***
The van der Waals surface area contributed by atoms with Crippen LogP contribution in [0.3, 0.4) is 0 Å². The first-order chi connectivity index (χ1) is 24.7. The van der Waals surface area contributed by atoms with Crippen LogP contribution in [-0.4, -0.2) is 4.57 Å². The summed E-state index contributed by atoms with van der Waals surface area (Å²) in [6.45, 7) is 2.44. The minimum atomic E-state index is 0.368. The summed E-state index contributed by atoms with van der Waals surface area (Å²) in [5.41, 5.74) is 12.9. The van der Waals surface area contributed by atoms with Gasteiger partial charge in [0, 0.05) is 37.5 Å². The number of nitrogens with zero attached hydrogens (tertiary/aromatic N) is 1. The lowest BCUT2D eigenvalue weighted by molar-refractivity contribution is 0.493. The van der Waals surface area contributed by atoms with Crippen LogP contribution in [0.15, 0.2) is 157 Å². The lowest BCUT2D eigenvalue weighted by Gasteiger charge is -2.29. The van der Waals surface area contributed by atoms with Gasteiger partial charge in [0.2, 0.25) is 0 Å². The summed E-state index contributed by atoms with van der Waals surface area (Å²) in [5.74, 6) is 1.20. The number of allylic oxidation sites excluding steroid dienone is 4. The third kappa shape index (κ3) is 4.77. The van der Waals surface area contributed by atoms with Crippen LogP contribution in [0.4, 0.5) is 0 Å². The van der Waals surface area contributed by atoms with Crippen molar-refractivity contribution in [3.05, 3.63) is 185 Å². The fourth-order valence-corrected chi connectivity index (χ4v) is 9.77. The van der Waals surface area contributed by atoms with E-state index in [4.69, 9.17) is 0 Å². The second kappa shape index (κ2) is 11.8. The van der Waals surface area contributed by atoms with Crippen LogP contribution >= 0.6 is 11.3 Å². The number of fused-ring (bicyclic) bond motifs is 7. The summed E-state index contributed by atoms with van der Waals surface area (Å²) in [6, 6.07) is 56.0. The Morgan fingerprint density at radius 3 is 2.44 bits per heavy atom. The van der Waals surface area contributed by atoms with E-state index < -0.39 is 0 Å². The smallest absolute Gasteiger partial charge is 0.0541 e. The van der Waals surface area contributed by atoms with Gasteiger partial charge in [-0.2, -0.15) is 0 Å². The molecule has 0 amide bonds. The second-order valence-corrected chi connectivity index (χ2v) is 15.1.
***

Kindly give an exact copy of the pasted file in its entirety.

The van der Waals surface area contributed by atoms with Crippen LogP contribution in [0.3, 0.4) is 0 Å². The first-order chi connectivity index (χ1) is 24.7. The van der Waals surface area contributed by atoms with Crippen LogP contribution in [-0.4, -0.2) is 4.57 Å². The summed E-state index contributed by atoms with van der Waals surface area (Å²) in [6.45, 7) is 2.44. The minimum atomic E-state index is 0.368. The summed E-state index contributed by atoms with van der Waals surface area (Å²) in [5.41, 5.74) is 12.9. The van der Waals surface area contributed by atoms with Gasteiger partial charge in [0, 0.05) is 37.5 Å². The number of nitrogens with zero attached hydrogens (tertiary/aromatic N) is 1. The lowest BCUT2D eigenvalue weighted by molar-refractivity contribution is 0.493. The van der Waals surface area contributed by atoms with Crippen LogP contribution in [0.15, 0.2) is 157 Å². The lowest BCUT2D eigenvalue weighted by Gasteiger charge is -2.29. The van der Waals surface area contributed by atoms with Gasteiger partial charge in [0.2, 0.25) is 0 Å². The summed E-state index contributed by atoms with van der Waals surface area (Å²) in [5.74, 6) is 1.20. The number of allylic oxidation sites excluding steroid dienone is 4. The third kappa shape index (κ3) is 4.77. The van der Waals surface area contributed by atoms with Crippen LogP contribution in [0.4, 0.5) is 0 Å². The van der Waals surface area contributed by atoms with Crippen molar-refractivity contribution in [3.05, 3.63) is 185 Å². The fourth-order valence-corrected chi connectivity index (χ4v) is 9.77. The van der Waals surface area contributed by atoms with E-state index in [4.69, 9.17) is 0 Å². The second kappa shape index (κ2) is 11.8. The van der Waals surface area contributed by atoms with Crippen LogP contribution >= 0.6 is 11.3 Å². The number of fused-ring (bicyclic) bond motifs is 7. The summed E-state index contributed by atoms with van der Waals surface area (Å²) in [6, 6.07) is 56.0. The Morgan fingerprint density at radius 3 is 2.44 bits per heavy atom. The van der Waals surface area contributed by atoms with E-state index < -0.39 is 0 Å². The smallest absolute Gasteiger partial charge is 0.0541 e. The van der Waals surface area contributed by atoms with Gasteiger partial charge in [-0.2, -0.15) is 0 Å². The molecule has 0 amide bonds. The second-order valence-corrected chi connectivity index (χ2v) is 15.1.